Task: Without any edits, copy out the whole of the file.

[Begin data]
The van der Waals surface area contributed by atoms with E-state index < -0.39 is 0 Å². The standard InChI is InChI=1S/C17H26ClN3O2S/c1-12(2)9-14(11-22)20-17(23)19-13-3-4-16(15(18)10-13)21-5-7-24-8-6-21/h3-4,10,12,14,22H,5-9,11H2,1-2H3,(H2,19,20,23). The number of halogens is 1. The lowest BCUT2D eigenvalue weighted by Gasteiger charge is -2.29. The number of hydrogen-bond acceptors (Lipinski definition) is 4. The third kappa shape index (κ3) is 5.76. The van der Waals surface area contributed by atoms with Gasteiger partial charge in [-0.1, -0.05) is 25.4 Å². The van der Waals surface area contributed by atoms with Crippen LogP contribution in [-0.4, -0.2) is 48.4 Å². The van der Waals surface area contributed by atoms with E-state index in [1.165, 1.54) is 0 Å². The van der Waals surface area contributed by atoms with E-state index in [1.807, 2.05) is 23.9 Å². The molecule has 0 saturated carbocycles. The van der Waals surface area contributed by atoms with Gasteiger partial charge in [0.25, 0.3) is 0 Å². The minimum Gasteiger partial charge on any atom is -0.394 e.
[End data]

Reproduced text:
The van der Waals surface area contributed by atoms with E-state index < -0.39 is 0 Å². The standard InChI is InChI=1S/C17H26ClN3O2S/c1-12(2)9-14(11-22)20-17(23)19-13-3-4-16(15(18)10-13)21-5-7-24-8-6-21/h3-4,10,12,14,22H,5-9,11H2,1-2H3,(H2,19,20,23). The number of halogens is 1. The lowest BCUT2D eigenvalue weighted by Gasteiger charge is -2.29. The number of hydrogen-bond acceptors (Lipinski definition) is 4. The third kappa shape index (κ3) is 5.76. The van der Waals surface area contributed by atoms with Gasteiger partial charge in [-0.1, -0.05) is 25.4 Å². The van der Waals surface area contributed by atoms with Crippen LogP contribution in [-0.4, -0.2) is 48.4 Å². The van der Waals surface area contributed by atoms with E-state index in [1.165, 1.54) is 0 Å². The van der Waals surface area contributed by atoms with E-state index in [1.807, 2.05) is 23.9 Å². The molecule has 0 saturated carbocycles. The van der Waals surface area contributed by atoms with Gasteiger partial charge in [0.25, 0.3) is 0 Å². The minimum Gasteiger partial charge on any atom is -0.394 e.